Luke Singham

Shiny (R) Web App Performance - Profiling

Introduced at the 2016 R conference, the profvis package offers a visual way of inspecting the call stack and highlights the most memory and computationally intensive parts of your code.

Run Profvis #

# Load library

# Run profiler on shiny app with optional arg to save output
profvis({ runApp('Projects/path_of_app') }
, prof_output = '/path_to_save_output')

At this point your app will launch, to get the shiny app code to execute, interact with the parts of the application that you are interested in. Once you have completed the interactions, close the page and press the 'stop' button at the top of the console in RStudio. Profvis will recognise you have stopped running the shiny app, display the profvis interface and optionally save the file. The file name is randomly generated and should look something like this file108f93bff877b.Rprof.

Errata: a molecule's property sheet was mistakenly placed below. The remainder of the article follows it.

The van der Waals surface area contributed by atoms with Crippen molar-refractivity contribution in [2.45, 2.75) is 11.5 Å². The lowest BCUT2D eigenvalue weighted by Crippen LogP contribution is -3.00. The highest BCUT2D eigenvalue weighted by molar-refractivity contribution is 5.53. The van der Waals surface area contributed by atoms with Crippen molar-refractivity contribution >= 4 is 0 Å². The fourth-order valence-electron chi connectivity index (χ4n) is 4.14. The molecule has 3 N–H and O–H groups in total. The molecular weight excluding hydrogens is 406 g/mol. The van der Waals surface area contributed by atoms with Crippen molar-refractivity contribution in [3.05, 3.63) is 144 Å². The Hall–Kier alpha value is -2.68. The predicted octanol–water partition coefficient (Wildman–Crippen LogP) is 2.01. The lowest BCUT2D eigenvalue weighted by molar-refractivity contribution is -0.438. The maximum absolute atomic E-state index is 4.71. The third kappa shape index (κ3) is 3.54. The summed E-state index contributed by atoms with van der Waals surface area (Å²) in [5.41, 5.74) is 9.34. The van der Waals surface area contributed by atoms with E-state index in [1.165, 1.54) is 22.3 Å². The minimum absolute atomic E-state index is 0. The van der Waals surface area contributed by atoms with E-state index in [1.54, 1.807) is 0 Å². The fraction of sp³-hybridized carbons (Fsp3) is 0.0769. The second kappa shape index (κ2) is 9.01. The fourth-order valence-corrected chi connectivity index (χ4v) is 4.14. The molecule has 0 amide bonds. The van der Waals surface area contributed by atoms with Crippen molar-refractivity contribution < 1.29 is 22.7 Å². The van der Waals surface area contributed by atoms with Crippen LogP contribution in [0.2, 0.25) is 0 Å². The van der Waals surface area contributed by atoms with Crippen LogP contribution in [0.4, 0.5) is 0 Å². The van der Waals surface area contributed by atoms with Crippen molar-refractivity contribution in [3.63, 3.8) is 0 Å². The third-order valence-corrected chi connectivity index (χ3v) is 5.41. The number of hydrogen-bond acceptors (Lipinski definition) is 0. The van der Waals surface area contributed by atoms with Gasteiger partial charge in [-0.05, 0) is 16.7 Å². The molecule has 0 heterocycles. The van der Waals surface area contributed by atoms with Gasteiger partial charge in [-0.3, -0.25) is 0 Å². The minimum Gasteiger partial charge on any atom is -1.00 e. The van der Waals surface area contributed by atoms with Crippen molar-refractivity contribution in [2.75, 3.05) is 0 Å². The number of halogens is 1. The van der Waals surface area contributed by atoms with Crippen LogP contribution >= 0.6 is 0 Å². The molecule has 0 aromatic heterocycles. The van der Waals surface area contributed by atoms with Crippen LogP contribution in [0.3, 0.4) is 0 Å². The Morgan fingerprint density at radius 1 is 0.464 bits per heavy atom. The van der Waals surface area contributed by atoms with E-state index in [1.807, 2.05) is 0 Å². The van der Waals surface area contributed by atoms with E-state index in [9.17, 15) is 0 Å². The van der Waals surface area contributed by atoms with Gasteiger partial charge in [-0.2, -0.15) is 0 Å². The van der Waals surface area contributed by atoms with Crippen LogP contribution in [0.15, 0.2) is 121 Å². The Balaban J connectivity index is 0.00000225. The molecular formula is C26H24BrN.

Each block in the flame graph represents a call to a function, or possibly multiple calls to the same function. The width of the block is proportional to the amount of time spent in that function. When a function calls another function, another block is added on top of it in the flame graph.

Source: Profvis Overview

To reload the saved profvis profile:

# Load saved profvis
profvis(prof_input = '/path_to_save_output/file108f93bff877b.Rprof')

Reload a Saved Profvis #

You can also save as a webpage using the following code:

# Assign to variable
p <- profvis(prof_input = '/path_to_save_output/file108f93bff877b.Rprof')

# Save as a webpage
htmlwidgets::saveWidget(p, "/path_to_save_output/profile.html")

Resources #

✍️ Want to suggest an edit? Raise a PR or an issue on Github